I Kept No Diary

by F.R.(Rod) Banks

If your motor requires high octane fuel it probably has high compression. Banks is the man who championed this technology—and a thousand other things—which is probably why he had no time to keep a diary. He was 80 when he wrote this book, and still working!

Brunei’s Bespoke Rolls-Royce and Bentleys

by Richard Vaughan

In the days of yore, it was the Indian potentates who counted among their playthings fabulously exotic, usually custom-made cars. In the 1990s the richest man in the world was said to be the Sultan of oil-rich Brunei and he too lives large. Little is known of his vast car collection so this book definitely opens new territory.

The Rooster Bar

by John Grisham

A tale of law students growing disillusioned—about their chosen profession, their mediocre school, crushing student loan debt. The students hatch a plan, and as so many plans hatched over a drink or three, things go a bit off the rails.

Roadside Relics: America’s Abandoned Automobiles

by Will Shiers

This look at scrapped American cars lain to rest in field and stream (yes, literally) not only documents relics of yesteryear but also a phenomenon that won’t exist much longer.

GM’s Motorama: The Glamorous Show Cars of a Cultural Phenomenon

by David W Temple

Lower, longer, wider. Often outrageously designed—and often enough outrageously impractical for real-word use (David Davis calls them “comic book fantasies” in his Introduction)—these show cars were the most American of American cars and American lifestyle.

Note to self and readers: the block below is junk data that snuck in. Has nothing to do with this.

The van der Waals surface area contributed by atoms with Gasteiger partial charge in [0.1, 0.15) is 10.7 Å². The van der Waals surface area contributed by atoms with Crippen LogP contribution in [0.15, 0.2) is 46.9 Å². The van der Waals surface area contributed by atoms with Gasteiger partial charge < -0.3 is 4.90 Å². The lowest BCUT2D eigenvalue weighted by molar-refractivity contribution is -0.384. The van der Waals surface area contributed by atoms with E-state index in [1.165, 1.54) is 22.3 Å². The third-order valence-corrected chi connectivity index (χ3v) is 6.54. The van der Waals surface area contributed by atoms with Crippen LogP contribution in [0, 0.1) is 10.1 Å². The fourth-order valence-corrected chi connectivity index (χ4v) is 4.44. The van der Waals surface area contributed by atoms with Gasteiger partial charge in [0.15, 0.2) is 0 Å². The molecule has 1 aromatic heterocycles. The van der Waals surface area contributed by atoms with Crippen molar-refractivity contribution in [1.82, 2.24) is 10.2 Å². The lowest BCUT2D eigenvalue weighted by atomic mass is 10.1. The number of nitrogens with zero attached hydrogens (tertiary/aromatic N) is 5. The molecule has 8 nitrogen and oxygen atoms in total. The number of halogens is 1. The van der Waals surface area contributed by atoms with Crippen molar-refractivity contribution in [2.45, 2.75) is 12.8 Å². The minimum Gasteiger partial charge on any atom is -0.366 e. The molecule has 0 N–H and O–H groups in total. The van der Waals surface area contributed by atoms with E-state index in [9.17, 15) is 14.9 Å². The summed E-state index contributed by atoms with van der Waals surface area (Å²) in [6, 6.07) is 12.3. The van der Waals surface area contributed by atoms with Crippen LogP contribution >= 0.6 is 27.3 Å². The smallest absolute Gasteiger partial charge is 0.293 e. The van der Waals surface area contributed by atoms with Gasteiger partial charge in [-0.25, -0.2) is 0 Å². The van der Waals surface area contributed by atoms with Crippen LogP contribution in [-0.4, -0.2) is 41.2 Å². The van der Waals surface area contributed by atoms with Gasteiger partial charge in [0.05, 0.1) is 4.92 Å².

Type VII: Germany’s Most Successful U-Boats

by Marek Krzysztalowicz

Never given subs a second thought? Using Germany’s WW II workhorse as an example this thorough book shows how they work and what it’s like to sail and live on one—and how the FBI in Long Island managed to arrest a crew and another ended up in the Tower of London!

Hypersonic

by Dennis R. Jenkins & Tony R. Landis

Over their 199 flights, the three X-15s obliterated records and returned benchmark hypersonic data for aircraft performance, stability and control, and materials. This book is so thorough you could probably build an X-15 from scratch!

Postcards of the Army Service Corps 1902–1918: Coming of Age

by Michael Young

From eggs to ammo, the Army Service Corps kept front-line troops fighting. This book presents hundred of postcards showing what the daily grind was like, and from locales to fashion, it gives anyone with an interest in things historical something to relate to.

De Dion Bouton, An Illustrated Guide to Type & Specification 1905–1914

by Michael Edwards

They were the world’s largest automobile manufacturer in the early days. This book shows how trying to be everything to everyone is a heavy cross to bear—and can ruin you.

The Art of Space

by Ron Miller

The moon and the stars and rocketships and, yes, aliens—here are examples of how artists throughout history and based on the scientific knowledge of their day have imagined that Final Frontier.

GT Love, 50 Years Opel GT

by Jens Cooper & Harald Hamprecht

This little Opel, the first-ever German concept car (1965), has more American connections that just being called the “baby Corvette.” As GM’s European subsidiary several US execs who would become industry heavyweights shaped the fates of this machine.

Remember Those Great Volkswagen Ads?

by Alfredo Marcantonio, David Abbott, John O’Driscoll

Hindsight is everything. What is now considered one of the greatest ad campaigns EVER was dismissed at the time by the very man who hatched it as a total mistake!